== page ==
Our pheasant hunting season ended on the last day of December. My hunting dog immediately filed for unemployment. He will enjoy leisurely days lying in the sun on his rug. Despite the end of the hunting season, the pheasants will face their most dangerous time of the year, trying to survive the snow, cold, and predators of a vicious Minnesota winter.
Once again thy gathered together, just as in generations past.
The salt of the earth, the pillars of our little community came to be led by the children. Once again the children told the greatest story ever told. They led us all to a lowly stable an there proclaimed the birth that changed the world. Echoing the songs of angels, they sang, and we could not distinguish them from the voices from on high, heard by shepherds long ago.
Summer Is Indeed The Colorful Season.
From the Gulf Panhandle of Florida to New Orleans, to the Missouri Arboretum in St. Louis, the color never stops.
Of course Minnesota tops off the Flyover colors with the frequent, incredible sunsets, the fish we catch, and the crops now maturing in the sun. The colorful and uplifting narrative of “God in a God-Forsaken Land” reminds us that the 1870s in western Minnesota were also brightly painted and exciting.
I have been planting food plots for pheasants and other wildlife.
Locating these plots near areas of good wildlife habitat will put food close to protective cover. Meanwhile the pollinator plants are thriving in these areas as well; bees and butterflies are evident.
Although the Canadian thistle is not a welcome addition to most farms, the gold finches seem to like them as they begin to nest. They eat the thistle seeds and use the down in their nests. Sometimes farming is truly for the birds! And bees. A good summer read is “God in a God-Forsaken Land.” Find out a bit more of what this land was like in the 1870s.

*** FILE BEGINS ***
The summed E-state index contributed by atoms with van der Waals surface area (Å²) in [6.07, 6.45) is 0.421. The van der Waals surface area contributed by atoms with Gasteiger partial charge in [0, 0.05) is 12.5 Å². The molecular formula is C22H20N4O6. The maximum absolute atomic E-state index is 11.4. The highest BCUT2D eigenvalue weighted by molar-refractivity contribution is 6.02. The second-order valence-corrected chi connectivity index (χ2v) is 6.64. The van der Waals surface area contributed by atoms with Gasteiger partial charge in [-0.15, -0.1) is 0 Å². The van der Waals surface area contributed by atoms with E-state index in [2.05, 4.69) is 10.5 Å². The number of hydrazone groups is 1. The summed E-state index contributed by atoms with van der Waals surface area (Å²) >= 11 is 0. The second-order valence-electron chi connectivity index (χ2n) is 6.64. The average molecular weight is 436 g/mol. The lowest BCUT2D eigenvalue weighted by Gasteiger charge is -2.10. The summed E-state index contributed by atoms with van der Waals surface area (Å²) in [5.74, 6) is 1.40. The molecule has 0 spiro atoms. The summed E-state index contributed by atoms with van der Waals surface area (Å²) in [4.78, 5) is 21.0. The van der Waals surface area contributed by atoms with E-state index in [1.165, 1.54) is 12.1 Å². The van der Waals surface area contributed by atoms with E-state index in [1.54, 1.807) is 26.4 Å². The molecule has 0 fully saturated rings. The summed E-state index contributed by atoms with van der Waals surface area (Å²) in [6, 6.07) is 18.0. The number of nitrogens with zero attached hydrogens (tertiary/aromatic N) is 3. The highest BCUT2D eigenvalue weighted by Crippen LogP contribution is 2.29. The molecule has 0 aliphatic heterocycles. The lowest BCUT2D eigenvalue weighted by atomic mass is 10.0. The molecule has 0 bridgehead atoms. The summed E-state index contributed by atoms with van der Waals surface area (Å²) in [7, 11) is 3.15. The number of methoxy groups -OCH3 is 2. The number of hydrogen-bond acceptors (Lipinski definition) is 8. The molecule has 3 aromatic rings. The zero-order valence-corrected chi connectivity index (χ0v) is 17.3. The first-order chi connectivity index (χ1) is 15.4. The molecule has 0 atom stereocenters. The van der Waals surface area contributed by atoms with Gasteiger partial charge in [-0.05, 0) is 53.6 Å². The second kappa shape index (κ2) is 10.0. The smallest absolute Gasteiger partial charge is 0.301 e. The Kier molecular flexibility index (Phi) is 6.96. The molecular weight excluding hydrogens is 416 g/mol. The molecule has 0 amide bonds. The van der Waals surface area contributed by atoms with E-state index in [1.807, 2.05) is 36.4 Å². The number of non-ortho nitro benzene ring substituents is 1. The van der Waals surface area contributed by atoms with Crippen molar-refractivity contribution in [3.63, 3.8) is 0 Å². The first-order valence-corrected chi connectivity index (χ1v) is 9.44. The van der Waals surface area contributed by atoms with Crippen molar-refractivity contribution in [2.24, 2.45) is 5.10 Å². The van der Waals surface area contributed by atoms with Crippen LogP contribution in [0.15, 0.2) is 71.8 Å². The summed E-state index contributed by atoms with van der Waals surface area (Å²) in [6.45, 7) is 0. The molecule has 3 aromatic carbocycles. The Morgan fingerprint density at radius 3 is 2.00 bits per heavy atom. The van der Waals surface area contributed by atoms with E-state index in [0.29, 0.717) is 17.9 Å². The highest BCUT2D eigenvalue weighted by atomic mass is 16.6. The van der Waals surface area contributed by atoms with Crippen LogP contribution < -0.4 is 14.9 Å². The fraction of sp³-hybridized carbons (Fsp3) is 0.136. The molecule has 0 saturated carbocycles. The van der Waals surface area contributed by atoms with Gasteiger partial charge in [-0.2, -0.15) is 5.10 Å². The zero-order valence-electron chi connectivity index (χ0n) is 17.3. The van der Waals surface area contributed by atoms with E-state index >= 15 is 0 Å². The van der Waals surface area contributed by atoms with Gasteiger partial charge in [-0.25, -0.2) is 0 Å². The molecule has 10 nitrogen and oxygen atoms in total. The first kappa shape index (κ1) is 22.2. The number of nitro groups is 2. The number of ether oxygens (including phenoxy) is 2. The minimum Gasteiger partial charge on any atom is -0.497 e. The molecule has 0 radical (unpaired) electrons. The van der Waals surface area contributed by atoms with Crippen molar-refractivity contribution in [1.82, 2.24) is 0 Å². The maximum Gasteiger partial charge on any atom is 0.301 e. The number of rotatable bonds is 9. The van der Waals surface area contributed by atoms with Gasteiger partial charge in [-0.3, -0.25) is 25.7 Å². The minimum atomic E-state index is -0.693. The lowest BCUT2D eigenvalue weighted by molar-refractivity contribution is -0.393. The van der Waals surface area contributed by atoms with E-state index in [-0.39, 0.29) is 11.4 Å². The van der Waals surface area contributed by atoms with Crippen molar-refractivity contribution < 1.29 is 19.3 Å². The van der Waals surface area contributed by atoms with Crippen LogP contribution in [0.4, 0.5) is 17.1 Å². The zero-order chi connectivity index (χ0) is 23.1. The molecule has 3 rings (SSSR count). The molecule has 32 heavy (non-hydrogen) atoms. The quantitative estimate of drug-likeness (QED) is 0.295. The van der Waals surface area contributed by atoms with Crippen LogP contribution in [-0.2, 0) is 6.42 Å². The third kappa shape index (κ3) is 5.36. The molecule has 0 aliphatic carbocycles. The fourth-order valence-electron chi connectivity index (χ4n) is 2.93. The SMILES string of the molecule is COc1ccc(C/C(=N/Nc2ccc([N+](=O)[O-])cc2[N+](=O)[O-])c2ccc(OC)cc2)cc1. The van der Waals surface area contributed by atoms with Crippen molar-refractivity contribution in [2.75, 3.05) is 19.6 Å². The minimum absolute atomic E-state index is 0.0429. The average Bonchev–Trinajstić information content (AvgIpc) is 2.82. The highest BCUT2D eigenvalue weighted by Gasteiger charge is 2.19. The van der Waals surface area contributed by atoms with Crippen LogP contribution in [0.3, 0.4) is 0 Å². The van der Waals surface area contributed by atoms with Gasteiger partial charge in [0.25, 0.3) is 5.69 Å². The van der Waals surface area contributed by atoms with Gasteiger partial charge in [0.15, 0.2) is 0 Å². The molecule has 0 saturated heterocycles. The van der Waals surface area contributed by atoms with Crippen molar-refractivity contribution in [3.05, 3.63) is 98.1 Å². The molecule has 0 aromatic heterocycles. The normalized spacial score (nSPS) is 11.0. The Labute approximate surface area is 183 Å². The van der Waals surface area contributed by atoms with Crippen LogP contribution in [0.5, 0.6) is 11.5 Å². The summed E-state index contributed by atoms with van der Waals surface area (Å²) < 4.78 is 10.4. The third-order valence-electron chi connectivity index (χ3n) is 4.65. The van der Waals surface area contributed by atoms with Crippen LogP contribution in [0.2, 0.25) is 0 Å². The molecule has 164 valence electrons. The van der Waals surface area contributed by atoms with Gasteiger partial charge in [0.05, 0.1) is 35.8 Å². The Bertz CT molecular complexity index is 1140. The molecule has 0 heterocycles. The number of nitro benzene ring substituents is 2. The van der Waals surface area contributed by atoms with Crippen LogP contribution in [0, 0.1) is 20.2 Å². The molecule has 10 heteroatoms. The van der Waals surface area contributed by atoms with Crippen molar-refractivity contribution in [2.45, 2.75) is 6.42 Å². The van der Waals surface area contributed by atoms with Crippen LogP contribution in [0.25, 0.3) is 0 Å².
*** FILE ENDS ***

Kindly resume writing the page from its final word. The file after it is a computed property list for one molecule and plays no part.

Summer gives us a time to re-boot.
Recent summer rains necessitated a re-boot to launch a boat at a local lake. Living bouquets abound as native flowers co-mingle in beautiful, natural arrangements in their chosen habitats. We change our thinking that all flower displays need to be picked and arranged. The full moon brings abundant spawning sunfish to the table; a delicacy I once thought was only available in springtime.
We writers find the long evenings much too nice to confine ourselves to a computer careen. A good old fashioned notebook and pencil, out on the deck or even on the water seems a better choice now.
It is now officially summer.
The beautiful and unassuming faces of summer surround us. Wild flowers bloom in quiet succession. Our canine friends wonder why they are so suddenly hot and lackadaisical.
I also ponder Pastor Herwig’s first summer in Minnesota in 1874. The beauty and wonder of a new land opened before him as he touched the souls of rugged pioneers. “God in a God-Forsaken Land,” takes the reader to the very roots of Flyover Country.